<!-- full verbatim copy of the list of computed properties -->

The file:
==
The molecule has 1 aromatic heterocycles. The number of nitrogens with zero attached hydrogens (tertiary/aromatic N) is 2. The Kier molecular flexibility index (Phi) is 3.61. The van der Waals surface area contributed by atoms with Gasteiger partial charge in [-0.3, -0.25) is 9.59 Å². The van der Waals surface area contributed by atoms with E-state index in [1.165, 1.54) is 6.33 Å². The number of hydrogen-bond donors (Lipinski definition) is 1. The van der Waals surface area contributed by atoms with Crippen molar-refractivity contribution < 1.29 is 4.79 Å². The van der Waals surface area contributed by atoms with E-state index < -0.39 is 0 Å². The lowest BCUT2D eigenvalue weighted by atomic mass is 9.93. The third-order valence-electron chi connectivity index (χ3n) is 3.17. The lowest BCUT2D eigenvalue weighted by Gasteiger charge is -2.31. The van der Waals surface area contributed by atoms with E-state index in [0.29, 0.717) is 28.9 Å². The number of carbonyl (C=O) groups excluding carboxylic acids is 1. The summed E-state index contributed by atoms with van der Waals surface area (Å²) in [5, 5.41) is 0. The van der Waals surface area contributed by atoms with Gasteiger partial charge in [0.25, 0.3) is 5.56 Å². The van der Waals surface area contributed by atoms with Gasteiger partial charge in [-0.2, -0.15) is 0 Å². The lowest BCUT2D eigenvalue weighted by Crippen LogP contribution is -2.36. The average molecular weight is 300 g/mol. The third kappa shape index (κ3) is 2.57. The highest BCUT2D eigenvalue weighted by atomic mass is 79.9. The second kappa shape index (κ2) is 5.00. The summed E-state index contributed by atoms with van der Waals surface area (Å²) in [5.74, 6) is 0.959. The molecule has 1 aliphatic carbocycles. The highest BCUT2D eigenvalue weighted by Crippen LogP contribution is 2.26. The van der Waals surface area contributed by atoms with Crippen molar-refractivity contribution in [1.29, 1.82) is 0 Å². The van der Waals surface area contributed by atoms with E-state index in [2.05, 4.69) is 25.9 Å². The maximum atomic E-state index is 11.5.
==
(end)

The molecule has 1 aromatic heterocycles. The number of nitrogens with zero attached hydrogens (tertiary/aromatic N) is 2. The Kier molecular flexibility index (Phi) is 3.61. The van der Waals surface area contributed by atoms with Gasteiger partial charge in [-0.3, -0.25) is 9.59 Å². The van der Waals surface area contributed by atoms with E-state index in [1.165, 1.54) is 6.33 Å². The number of hydrogen-bond donors (Lipinski definition) is 1. The van der Waals surface area contributed by atoms with Crippen molar-refractivity contribution < 1.29 is 4.79 Å². The van der Waals surface area contributed by atoms with E-state index < -0.39 is 0 Å². The lowest BCUT2D eigenvalue weighted by atomic mass is 9.93. The third-order valence-electron chi connectivity index (χ3n) is 3.17. The lowest BCUT2D eigenvalue weighted by Gasteiger charge is -2.31. The van der Waals surface area contributed by atoms with E-state index in [0.29, 0.717) is 28.9 Å². The number of carbonyl (C=O) groups excluding carboxylic acids is 1. The summed E-state index contributed by atoms with van der Waals surface area (Å²) in [5, 5.41) is 0. The van der Waals surface area contributed by atoms with Gasteiger partial charge in [0.25, 0.3) is 5.56 Å². The van der Waals surface area contributed by atoms with Gasteiger partial charge in [-0.2, -0.15) is 0 Å². The lowest BCUT2D eigenvalue weighted by Crippen LogP contribution is -2.36. The average molecular weight is 300 g/mol. The third kappa shape index (κ3) is 2.57. The highest BCUT2D eigenvalue weighted by atomic mass is 79.9. The second kappa shape index (κ2) is 5.00. The summed E-state index contributed by atoms with van der Waals surface area (Å²) in [5.74, 6) is 0.959. The molecule has 1 aliphatic carbocycles. The highest BCUT2D eigenvalue weighted by Crippen LogP contribution is 2.26. The van der Waals surface area contributed by atoms with Crippen molar-refractivity contribution in [1.29, 1.82) is 0 Å². The van der Waals surface area contributed by atoms with E-state index in [2.05, 4.69) is 25.9 Å². The maximum atomic E-state index is 11.5.